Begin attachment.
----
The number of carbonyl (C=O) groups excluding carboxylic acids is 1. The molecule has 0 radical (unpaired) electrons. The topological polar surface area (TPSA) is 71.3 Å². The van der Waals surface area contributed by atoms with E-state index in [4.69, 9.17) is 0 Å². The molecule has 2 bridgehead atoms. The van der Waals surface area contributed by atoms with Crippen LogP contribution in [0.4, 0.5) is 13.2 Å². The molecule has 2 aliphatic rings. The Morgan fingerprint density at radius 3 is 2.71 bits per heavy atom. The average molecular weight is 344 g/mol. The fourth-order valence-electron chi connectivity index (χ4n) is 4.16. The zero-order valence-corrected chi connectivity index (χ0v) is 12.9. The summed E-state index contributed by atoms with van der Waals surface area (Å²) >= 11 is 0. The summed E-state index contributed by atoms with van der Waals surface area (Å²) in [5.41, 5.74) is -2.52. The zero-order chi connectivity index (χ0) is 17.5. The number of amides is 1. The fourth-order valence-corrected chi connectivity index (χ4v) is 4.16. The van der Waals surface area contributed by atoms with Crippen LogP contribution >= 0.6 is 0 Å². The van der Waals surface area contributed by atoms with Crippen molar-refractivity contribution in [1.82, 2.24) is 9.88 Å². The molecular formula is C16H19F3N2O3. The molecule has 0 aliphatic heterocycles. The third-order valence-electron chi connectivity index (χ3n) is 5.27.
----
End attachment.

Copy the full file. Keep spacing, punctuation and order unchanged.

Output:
The number of carbonyl (C=O) groups excluding carboxylic acids is 1. The molecule has 0 radical (unpaired) electrons. The topological polar surface area (TPSA) is 71.3 Å². The van der Waals surface area contributed by atoms with E-state index in [4.69, 9.17) is 0 Å². The molecule has 2 bridgehead atoms. The van der Waals surface area contributed by atoms with Crippen LogP contribution in [0.4, 0.5) is 13.2 Å². The molecule has 2 aliphatic rings. The Morgan fingerprint density at radius 3 is 2.71 bits per heavy atom. The average molecular weight is 344 g/mol. The fourth-order valence-electron chi connectivity index (χ4n) is 4.16. The zero-order valence-corrected chi connectivity index (χ0v) is 12.9. The summed E-state index contributed by atoms with van der Waals surface area (Å²) >= 11 is 0. The summed E-state index contributed by atoms with van der Waals surface area (Å²) in [5.41, 5.74) is -2.52. The zero-order chi connectivity index (χ0) is 17.5. The number of amides is 1. The fourth-order valence-corrected chi connectivity index (χ4v) is 4.16. The van der Waals surface area contributed by atoms with Crippen LogP contribution >= 0.6 is 0 Å². The van der Waals surface area contributed by atoms with Crippen molar-refractivity contribution in [1.82, 2.24) is 9.88 Å². The molecular formula is C16H19F3N2O3. The molecule has 0 aliphatic heterocycles. The third-order valence-electron chi connectivity index (χ3n) is 5.27.